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September 16th Lecture.docx

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Diane Glebe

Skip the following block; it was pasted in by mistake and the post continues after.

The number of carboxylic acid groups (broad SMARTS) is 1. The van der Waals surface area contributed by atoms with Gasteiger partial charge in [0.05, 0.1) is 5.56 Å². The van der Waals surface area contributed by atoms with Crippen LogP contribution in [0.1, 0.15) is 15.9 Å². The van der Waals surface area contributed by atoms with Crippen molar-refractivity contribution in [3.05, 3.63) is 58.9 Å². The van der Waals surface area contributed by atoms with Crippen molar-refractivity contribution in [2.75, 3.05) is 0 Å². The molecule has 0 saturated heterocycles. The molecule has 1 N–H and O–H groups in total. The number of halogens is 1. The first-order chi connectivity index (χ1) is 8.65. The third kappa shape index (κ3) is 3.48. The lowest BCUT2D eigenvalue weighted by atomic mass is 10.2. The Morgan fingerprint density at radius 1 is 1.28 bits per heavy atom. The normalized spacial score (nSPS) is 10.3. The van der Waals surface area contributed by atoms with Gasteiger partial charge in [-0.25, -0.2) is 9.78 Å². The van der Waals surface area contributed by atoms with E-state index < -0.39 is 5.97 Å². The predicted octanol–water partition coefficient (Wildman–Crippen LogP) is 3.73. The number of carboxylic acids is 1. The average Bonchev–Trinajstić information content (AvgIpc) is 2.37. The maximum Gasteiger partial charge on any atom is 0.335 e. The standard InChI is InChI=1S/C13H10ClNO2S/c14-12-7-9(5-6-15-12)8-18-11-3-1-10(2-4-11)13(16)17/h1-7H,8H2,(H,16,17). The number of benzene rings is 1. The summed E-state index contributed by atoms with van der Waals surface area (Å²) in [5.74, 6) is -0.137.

G. Stanley Hall (1844-1924) - Founder of “child study movement” - Gathered extensive data on all aspects of development - Structured, systematic Normative approach to child study - Take measures on a large number of children - Determine averages for each age level - Indicated the typical or average development of that behaviour Week 2 Research in Developmental Psychology King Psamtik (Egypt 7 century BC)  Hypothesis: if children have no opportunities to learn language, what is first spoken would be the language of the most ancient language - >Egyptian  2 Infants in different cottage, never hear anyone speak ->say bread in Frisian-> different race than Egyptian  The first developmental experiment in recorded history Scientific method - Formulating theories - Developing hypotheses, specific testable predictions - Testing them - Observe people in real-life situations - Test people in controlled contrived situations - Give written tests - Questionnaires or interviews 3 most commonly used methods - Naturalistic observations - Correlations - Experiments Naturalistic Observations - Observe children in their natural environments (home, school, playground) - Observe & record behaviour without trying to control or change it - One of the most commonly used research methods in child psychology - Must not affect children’s behaviour - Goal is to see the real every-day behaviours - Ecologically valid Example: Pepler & Craig (1995, Toronto) - children’s aggressive behaviours in playground, watch and listen without being seen and without interfering - Observed/recorded very subtle forms of aggression Participant Observation - Observer purposely becomes “part of the group” to make observations (part of ethnography) - Goal is to get an “insider’s view” - Data is very rich an very complex Example: Sibylle Artz (1998) - spend time with 6 violent girls in Victoria, BC - in-depth look at girls’ perceptions of self & behaviors, contributing factors, etc Correlations - look for relationships (associations) between variables - no control/manipulation of variable (impossible to determine whether 1 variable causes the other) Experiments - Determine causes - 1. Create identical situations (randomly assign) - 2. Systematically change some variables (independent variables) - 3. Observe the resulting behaviours (dependent variables) - All conditions must be identical EXCEPT for the variables being manipulated, otherwise, differences could be the result of confounds (other uncontrolled things that might cause the results) - Controlling all confounds leads to experiments so artificial, they don’t resemble the real world. Why use other methods? - Many topics can’t be studied through experiments - Some variables just can’t be manipulated - Sometimes you can’t control the conditions (the different groups) Studying Age-assoc
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